something that I will ever be interested in. I can understand the need for community and respect
that people find solace in practicing their faith. It was nice to be able to have casual interactions
with a couple of the congregation members and to find that they operate very similarly to any
other church I have been to.
EDLT 501 Final Study Guide
Know the characteristics of children in the:
a. Preoperational –
i. Symbolic function substage- Age 2 to 4: child begins to learn to speak
at age two and lasts up until the age of seven, Children’s increase in
playing and pretending takes place in this stage. However, the child still
has trouble seeing things from different points of view, the questions of
“why?” and “how come?” – Weakness of ages is ego, artificialism and
ii. Intuitive thought substage – Age 4 to 7: children tend to become very
curious and ask many questions, beginning the use of primitive
reasoning. There is an emergence in the interest of reasoning and
wanting to know why things are the way they are. Weakness – a>b>c hard
time distinguishing categories and subcategories, size/volume
b. Concrete operational – Age 7 to 11: characterized by the appropriate use of
logic. Understands inductive but not deductive reasoning. Understand others
perspectives. Weakness – understands concrete reasoning; not abstract.
c. Formal operational period – Ages 11 to 20: Intelligence is demonstrated
through the logical use of symbols related to abstract concepts. Use deductive
Be able to fully define and describe private speech/egocentric speech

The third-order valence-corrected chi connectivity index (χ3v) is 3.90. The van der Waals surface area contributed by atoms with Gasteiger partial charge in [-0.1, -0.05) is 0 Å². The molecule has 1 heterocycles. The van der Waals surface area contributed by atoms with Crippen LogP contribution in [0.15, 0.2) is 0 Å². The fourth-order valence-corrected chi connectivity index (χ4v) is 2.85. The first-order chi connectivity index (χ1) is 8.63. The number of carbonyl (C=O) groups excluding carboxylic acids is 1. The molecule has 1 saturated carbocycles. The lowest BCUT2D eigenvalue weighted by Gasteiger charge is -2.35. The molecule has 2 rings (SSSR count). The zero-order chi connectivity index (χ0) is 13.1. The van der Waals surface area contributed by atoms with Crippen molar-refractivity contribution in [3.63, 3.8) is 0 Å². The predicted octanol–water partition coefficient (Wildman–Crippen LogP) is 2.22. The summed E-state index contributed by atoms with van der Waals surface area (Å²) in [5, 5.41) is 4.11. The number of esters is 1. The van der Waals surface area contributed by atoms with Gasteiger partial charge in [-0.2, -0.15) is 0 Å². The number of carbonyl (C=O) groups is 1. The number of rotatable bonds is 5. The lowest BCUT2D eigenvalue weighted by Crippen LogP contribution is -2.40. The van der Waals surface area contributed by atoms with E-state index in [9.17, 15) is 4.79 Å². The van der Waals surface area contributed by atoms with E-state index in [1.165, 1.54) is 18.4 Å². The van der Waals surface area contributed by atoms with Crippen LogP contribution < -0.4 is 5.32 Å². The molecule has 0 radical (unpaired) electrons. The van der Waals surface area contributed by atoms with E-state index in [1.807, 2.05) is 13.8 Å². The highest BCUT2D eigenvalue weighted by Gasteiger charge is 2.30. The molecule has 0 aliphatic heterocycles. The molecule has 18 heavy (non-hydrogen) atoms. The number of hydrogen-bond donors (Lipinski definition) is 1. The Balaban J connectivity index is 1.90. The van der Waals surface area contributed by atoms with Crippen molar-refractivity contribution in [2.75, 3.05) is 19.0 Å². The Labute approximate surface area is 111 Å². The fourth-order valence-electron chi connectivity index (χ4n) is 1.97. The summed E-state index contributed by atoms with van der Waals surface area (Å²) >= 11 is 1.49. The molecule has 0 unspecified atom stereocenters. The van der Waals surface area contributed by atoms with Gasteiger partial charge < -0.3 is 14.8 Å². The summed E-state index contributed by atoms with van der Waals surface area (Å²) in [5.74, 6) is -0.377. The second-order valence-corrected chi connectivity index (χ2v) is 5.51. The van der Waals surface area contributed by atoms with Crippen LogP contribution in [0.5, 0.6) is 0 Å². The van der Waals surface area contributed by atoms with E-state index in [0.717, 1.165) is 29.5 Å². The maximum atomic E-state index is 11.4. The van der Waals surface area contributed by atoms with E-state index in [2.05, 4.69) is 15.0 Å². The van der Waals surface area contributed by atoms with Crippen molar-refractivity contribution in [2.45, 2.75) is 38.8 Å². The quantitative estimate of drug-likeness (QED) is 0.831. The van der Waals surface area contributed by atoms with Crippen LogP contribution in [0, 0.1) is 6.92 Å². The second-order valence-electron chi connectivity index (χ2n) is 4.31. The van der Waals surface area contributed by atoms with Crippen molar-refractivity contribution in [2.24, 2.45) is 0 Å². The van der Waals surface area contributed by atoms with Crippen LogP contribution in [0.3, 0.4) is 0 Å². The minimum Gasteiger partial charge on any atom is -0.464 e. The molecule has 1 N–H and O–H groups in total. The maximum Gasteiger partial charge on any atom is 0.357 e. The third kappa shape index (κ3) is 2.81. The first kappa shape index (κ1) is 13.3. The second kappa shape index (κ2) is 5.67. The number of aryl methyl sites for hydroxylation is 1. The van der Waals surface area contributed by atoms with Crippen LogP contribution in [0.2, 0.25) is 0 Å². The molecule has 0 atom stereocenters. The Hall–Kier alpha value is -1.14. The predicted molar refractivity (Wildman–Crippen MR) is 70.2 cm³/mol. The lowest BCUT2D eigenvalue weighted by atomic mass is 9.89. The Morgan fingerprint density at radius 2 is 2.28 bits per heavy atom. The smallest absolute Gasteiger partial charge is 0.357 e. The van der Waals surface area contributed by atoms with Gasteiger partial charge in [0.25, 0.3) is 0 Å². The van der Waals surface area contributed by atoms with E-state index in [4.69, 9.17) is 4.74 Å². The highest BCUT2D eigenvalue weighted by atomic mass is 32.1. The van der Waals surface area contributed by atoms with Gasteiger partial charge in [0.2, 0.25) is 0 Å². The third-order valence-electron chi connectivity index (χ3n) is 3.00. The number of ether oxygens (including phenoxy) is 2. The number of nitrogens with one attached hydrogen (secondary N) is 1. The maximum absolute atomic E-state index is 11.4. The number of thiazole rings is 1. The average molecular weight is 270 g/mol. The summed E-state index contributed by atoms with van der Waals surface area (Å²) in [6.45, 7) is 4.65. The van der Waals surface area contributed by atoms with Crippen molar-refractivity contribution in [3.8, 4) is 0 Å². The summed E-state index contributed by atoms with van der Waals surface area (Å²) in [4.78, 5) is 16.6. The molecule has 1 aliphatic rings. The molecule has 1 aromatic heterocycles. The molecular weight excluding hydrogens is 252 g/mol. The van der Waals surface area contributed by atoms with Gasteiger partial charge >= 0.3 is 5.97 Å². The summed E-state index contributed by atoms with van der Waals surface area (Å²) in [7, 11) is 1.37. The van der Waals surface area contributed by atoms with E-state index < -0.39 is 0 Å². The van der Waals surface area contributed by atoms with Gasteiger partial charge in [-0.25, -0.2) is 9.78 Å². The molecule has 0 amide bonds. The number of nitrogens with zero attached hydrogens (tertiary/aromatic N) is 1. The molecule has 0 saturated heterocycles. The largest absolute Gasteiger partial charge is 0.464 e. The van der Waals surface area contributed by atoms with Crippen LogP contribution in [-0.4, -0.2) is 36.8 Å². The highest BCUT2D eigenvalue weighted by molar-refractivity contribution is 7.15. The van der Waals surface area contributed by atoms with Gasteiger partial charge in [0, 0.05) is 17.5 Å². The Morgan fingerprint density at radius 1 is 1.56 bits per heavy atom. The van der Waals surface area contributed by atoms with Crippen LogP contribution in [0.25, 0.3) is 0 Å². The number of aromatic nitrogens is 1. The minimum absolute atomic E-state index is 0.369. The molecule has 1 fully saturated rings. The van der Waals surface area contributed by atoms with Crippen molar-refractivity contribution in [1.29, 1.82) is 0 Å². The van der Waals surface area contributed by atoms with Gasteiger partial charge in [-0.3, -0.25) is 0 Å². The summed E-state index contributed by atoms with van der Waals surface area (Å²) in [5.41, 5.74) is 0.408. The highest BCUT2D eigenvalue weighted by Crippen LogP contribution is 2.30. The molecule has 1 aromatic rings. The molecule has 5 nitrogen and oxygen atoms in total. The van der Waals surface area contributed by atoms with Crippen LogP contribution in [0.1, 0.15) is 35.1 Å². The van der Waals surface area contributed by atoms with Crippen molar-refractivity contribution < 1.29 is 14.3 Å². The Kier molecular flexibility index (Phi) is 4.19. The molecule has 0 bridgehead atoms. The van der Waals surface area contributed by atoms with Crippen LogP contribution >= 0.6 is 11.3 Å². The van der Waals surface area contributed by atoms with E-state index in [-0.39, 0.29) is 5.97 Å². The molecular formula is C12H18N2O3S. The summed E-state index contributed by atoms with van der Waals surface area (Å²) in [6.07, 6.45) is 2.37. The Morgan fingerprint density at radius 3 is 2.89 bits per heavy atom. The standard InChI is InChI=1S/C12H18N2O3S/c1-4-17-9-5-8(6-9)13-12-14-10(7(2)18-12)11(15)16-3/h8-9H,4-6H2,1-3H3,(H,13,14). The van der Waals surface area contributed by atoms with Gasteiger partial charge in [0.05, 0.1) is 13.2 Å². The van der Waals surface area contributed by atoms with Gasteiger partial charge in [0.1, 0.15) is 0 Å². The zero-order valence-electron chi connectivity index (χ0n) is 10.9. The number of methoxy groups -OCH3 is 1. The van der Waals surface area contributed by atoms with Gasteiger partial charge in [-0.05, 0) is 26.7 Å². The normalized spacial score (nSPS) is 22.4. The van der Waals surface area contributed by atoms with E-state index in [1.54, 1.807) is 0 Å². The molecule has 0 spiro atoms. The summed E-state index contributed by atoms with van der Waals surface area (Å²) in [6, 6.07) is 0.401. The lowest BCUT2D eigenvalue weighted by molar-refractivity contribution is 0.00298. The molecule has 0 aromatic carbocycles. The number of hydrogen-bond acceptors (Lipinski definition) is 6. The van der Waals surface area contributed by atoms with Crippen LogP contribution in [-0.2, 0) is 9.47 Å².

Private speech – is typically observed in children from about two to seven years old.   
Private speech or “self-talk” is observed speech spoken to oneself for communication,
self-guidance, and self-regulation of behavior.  Private speech is often thought to enhance the
developing early literacy skills and help to increase a child’s task performance, success, and
achievement.  Numerous sources trace the first theories of private speech back to two, early
well-known developmental psychologists, Vygotsky and Piaget.   Both of these psychologists
mainly studied private speech in young children, yet they had different views and terms.
Piaget believed that egocentric children use language primarily for communication with oneself.
Piaget observed that children would talk to themselves during play, and this egocentric speech
was merely the child’s thoughts.  He believed that this speech had no special function; it was
used as a way of accompanying and reinforcing the child’s current activity. He theorized that as
the child matures cognitively and socially the amount of egocentric speech used would be
reduced.  However, Vygotsky felt that egocentric speech has more meaning, as it allows the
child’s growth in social speech and high mental development.  In addition to Piaget’s theory,
he believed that when communicating with others, the child believes that others know
everything about the topic of discussion and become frustrated when asked to give further
Piaget also believed that egocentrism affects the child’s sense of morality.  Due to
egocentrism, the child is only concerned with the final outcome of an event rather than another’s
intentions. Only when entering the concrete-operational stage of development at age seven to
twelve, children became less egocentric and could appreciate viewpoints other than their own.
In other words, they were capable of cognitive perspective-taking. However, the mountains test
has been criticized for judging only the child’s visuo-spatial awareness, rather than egocentrism.
How are Montessori schools different from traditional public schools
Montessori education is based on the belief that children are individuals with their own